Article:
New Year’s Eve party planning is in high gear, and I’ll make my contribution with a selection of rosé Champagnes I tasted two weeks ago at the annual Wine Media Guild Champagne luncheon.
According to the Champagne Bureau, Americans are the largest consumers of rose Champagne. We love the colors, which range from onion skin to copper to raw salmon. We love the aromas of orange peel, maraschino cherries, flowers and red fruit. And we love the flavors of raspberries, strawberries, cherries and red grapefruit. But most of all, we love the party mood rosé Champagne creates.
I want to start the party with the rosé Champagne that creates smiles the second you display the bottle:Perrier-Jouët’s Belle Époque. Its design of anemones laced to gold branches by Emile Galle from the Art Nouveau period presents grace and style unmatched by any other Champagne bottle.
The delicate rose petal color highlights the design, and the complex red fruit aromas and flavors are released by weightless bubbles. Retailers offer the 2002 and 2004 vintage; I prefer the majestic 2002 with its additional two years of development. And if you are bringing it as gift, look for the jewel-box package with matching flute glasses.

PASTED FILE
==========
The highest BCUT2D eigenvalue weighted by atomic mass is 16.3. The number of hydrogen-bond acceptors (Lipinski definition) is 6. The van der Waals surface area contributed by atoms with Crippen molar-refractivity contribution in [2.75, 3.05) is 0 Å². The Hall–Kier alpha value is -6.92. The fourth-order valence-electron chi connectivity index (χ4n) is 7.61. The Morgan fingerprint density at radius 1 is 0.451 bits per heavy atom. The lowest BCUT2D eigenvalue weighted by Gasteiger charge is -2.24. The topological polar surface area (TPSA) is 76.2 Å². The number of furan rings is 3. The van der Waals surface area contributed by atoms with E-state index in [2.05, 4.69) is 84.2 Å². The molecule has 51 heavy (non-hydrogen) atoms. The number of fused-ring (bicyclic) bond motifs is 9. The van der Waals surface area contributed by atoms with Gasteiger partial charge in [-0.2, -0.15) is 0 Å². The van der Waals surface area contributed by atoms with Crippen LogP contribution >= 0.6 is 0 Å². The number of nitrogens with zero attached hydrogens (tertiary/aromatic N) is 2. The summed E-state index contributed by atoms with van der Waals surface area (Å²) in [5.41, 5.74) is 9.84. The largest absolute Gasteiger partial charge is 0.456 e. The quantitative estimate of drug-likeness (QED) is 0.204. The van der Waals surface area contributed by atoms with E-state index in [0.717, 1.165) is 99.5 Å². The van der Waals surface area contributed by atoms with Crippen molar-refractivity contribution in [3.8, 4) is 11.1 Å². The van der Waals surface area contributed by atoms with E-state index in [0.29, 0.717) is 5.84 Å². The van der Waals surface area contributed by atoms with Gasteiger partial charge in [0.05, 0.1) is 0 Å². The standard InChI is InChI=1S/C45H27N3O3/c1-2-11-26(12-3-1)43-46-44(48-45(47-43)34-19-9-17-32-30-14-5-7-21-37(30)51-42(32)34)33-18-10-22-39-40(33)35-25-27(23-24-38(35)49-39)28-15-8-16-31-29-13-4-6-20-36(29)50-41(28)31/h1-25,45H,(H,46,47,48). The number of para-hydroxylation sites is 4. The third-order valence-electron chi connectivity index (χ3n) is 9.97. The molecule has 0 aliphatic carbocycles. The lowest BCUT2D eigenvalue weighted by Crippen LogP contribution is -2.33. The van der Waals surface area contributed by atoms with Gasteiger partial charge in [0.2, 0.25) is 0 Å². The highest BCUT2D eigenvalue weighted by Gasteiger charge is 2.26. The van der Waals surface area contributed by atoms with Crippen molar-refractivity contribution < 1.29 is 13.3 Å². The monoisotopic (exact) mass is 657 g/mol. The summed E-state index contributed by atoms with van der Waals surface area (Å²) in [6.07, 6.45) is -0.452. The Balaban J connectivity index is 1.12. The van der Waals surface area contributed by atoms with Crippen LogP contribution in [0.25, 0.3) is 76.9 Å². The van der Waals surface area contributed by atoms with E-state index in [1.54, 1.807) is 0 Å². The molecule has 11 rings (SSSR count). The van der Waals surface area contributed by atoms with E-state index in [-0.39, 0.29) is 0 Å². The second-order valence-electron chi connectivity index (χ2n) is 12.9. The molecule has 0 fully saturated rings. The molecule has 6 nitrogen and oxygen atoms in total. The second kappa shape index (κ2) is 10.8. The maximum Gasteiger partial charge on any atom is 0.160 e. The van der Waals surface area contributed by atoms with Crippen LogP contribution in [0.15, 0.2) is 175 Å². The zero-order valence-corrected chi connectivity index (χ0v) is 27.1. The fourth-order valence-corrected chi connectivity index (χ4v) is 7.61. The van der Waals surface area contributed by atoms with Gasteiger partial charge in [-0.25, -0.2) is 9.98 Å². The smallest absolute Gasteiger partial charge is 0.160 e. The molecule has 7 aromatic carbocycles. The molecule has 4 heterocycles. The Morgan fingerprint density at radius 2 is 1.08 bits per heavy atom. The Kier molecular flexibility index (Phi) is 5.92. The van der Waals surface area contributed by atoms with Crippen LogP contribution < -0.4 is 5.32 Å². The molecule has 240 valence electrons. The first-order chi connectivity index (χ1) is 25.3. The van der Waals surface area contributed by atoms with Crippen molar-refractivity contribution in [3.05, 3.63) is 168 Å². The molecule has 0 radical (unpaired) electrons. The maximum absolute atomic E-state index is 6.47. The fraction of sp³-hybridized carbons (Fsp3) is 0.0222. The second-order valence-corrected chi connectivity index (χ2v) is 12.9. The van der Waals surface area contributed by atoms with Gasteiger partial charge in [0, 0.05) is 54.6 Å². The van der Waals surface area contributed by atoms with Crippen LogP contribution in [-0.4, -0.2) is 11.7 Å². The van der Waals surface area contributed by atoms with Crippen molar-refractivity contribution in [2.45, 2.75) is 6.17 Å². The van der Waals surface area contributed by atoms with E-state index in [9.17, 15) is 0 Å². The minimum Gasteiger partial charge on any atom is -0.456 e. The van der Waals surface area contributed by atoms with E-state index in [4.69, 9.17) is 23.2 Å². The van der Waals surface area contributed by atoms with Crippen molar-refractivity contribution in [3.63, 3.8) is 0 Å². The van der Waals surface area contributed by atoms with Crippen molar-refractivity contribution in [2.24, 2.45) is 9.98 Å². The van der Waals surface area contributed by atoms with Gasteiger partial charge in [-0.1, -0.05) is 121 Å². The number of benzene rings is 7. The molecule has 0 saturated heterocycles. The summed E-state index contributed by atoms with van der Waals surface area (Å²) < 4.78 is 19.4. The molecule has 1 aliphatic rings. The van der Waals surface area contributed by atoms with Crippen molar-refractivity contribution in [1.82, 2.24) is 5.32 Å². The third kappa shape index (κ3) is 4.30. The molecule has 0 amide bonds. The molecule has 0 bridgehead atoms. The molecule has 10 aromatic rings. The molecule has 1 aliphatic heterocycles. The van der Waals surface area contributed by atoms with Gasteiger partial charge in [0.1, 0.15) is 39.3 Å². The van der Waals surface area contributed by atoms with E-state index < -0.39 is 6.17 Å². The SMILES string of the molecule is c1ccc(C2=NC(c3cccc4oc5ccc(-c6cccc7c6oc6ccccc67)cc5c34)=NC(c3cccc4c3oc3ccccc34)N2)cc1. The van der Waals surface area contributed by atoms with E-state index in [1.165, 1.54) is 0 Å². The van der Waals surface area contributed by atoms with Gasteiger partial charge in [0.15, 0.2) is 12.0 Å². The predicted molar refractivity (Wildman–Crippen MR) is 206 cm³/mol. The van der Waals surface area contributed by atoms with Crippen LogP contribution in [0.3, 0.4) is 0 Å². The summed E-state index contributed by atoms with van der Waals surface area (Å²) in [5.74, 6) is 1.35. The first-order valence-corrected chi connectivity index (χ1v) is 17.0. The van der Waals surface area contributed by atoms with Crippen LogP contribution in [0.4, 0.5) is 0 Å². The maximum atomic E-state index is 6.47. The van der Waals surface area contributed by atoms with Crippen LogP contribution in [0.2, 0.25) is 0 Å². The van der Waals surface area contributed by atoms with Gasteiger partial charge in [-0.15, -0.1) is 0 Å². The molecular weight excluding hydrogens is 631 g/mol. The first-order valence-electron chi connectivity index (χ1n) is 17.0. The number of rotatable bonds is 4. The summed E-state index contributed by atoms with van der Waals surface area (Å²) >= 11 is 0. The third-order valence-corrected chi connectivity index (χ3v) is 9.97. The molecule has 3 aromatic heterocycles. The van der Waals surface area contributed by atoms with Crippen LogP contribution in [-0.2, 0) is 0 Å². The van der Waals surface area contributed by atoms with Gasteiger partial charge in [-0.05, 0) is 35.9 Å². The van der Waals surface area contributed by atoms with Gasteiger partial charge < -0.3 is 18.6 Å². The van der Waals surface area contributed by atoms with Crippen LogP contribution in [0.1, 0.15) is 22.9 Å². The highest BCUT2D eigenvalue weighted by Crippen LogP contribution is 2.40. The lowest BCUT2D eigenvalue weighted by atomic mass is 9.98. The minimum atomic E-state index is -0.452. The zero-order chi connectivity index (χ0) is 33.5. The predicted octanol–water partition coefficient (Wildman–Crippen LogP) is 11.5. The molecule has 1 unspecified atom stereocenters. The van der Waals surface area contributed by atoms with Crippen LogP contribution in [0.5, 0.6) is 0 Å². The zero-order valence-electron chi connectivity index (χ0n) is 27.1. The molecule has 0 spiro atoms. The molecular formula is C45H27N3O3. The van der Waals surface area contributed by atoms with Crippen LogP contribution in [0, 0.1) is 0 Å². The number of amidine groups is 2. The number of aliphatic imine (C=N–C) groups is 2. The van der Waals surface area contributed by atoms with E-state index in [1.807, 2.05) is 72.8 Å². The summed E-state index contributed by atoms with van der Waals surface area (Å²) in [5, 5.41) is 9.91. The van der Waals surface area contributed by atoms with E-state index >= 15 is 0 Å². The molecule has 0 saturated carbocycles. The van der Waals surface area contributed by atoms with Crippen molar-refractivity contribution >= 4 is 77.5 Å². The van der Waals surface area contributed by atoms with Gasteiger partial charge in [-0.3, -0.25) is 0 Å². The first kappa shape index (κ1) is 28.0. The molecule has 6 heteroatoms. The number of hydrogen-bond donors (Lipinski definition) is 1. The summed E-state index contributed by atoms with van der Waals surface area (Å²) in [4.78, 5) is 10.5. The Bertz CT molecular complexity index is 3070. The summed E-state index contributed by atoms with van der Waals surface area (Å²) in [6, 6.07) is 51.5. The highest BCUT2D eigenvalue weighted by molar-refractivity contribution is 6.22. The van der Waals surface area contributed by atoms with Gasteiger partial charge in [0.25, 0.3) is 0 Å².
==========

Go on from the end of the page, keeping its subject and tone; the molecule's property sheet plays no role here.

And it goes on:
Perrier-Jouët Belle Époque rosé Champagne retails for about $250.
Laurent-Perrier is one of my favorite Champagnes. Whether it’s brut or rosé, the wines are full-bodied, with elegant texture and rich flavors. The nonvintage Laurent-Perrier rosé; has a bounty of ripe red fruit aroma and flavor. This delicious rosé Champagne was a perfect partner to my roasted salmon main course. You could serve it with spicy Asian, Indian and Latin foods, too.
Laurent-Perrier rosé nonvintage is about $70.
Taittinger is what I call a royal Champagne house. From its top cuvée, Comtes de Champagne, to its nonvintage brut and rosé, every wine has breeding and refinement.
The nonvintage Cuvée Prestige rosé; has an orange-red sheen and pronounced raspberry-strawberry aromas and flavors. Its mouth-filling fruit carries a crisp acidity giving the wine balance and a strikingly long finish. Pour the nonvintage Taittinger Cuvée Prestige rosé when guests arrive and again with a fruit dessert. They will thank you coming and going.
Taittinger Cuvée Prestige rosé nonvintage retails for approximately $55.
If you like your Champagne as full-bodied as an NFL player and as full-flavored as gelato, buy Henriot Champagne. I adore its style.
The nonvintage Henriot rosé; is fashionably pink, fabulously flavorful, and fastidiously balanced. Its blend of red fruits and citrus aromas and flavors are delivered with richness, depth and concentration. Henriot Champagnes command your attention; the nonvintage rosé demands shrimp as an hors d’oeuves, ribs as an appetizer, and rhubarb for dessert. Or you can do as I do: enjoy it throughout dinner.
The nonvintage Henriot Champagne rosé retails for about $65.
At this time of year, it pays to shop around as retailers often discount Champagne as a way to bring wine buyers to their store.